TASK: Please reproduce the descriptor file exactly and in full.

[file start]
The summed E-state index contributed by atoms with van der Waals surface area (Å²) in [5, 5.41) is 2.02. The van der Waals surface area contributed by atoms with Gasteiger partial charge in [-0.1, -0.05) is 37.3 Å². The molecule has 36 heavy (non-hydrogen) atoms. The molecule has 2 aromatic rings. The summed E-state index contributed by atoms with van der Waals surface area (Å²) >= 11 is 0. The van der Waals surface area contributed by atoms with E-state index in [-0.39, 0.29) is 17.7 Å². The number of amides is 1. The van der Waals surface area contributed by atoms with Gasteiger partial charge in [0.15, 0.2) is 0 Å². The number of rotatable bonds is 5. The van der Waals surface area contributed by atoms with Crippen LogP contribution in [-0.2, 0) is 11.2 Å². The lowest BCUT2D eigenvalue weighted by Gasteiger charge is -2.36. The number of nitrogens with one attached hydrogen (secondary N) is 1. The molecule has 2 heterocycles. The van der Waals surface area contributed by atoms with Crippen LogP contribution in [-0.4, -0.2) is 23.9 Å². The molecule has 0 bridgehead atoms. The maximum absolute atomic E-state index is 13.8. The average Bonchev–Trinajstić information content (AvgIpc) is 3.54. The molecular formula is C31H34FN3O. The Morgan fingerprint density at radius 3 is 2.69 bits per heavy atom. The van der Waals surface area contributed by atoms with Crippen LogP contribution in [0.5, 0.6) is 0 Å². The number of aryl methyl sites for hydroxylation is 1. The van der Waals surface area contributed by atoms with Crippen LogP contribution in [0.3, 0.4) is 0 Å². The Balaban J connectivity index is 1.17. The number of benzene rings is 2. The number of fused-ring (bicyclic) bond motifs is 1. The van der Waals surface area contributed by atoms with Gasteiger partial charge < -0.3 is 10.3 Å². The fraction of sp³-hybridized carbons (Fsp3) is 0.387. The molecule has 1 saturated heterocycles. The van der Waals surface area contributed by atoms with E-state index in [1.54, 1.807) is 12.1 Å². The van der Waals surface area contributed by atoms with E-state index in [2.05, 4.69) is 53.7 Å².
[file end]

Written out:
The summed E-state index contributed by atoms with van der Waals surface area (Å²) in [5, 5.41) is 2.02. The van der Waals surface area contributed by atoms with Gasteiger partial charge in [-0.1, -0.05) is 37.3 Å². The molecule has 36 heavy (non-hydrogen) atoms. The molecule has 2 aromatic rings. The summed E-state index contributed by atoms with van der Waals surface area (Å²) >= 11 is 0. The van der Waals surface area contributed by atoms with E-state index in [-0.39, 0.29) is 17.7 Å². The number of amides is 1. The van der Waals surface area contributed by atoms with Gasteiger partial charge in [0.15, 0.2) is 0 Å². The number of rotatable bonds is 5. The van der Waals surface area contributed by atoms with Crippen LogP contribution in [-0.2, 0) is 11.2 Å². The lowest BCUT2D eigenvalue weighted by Gasteiger charge is -2.36. The number of nitrogens with one attached hydrogen (secondary N) is 1. The molecule has 2 heterocycles. The van der Waals surface area contributed by atoms with Crippen LogP contribution in [-0.4, -0.2) is 23.9 Å². The molecule has 0 bridgehead atoms. The maximum absolute atomic E-state index is 13.8. The average Bonchev–Trinajstić information content (AvgIpc) is 3.54. The molecular formula is C31H34FN3O. The Morgan fingerprint density at radius 3 is 2.69 bits per heavy atom. The van der Waals surface area contributed by atoms with Crippen LogP contribution in [0.5, 0.6) is 0 Å². The number of aryl methyl sites for hydroxylation is 1. The van der Waals surface area contributed by atoms with Crippen LogP contribution in [0.3, 0.4) is 0 Å². The Balaban J connectivity index is 1.17. The number of benzene rings is 2. The number of fused-ring (bicyclic) bond motifs is 1. The van der Waals surface area contributed by atoms with Gasteiger partial charge < -0.3 is 10.3 Å². The fraction of sp³-hybridized carbons (Fsp3) is 0.387. The molecule has 1 saturated heterocycles. The van der Waals surface area contributed by atoms with E-state index in [1.54, 1.807) is 12.1 Å². The van der Waals surface area contributed by atoms with E-state index in [2.05, 4.69) is 53.7 Å².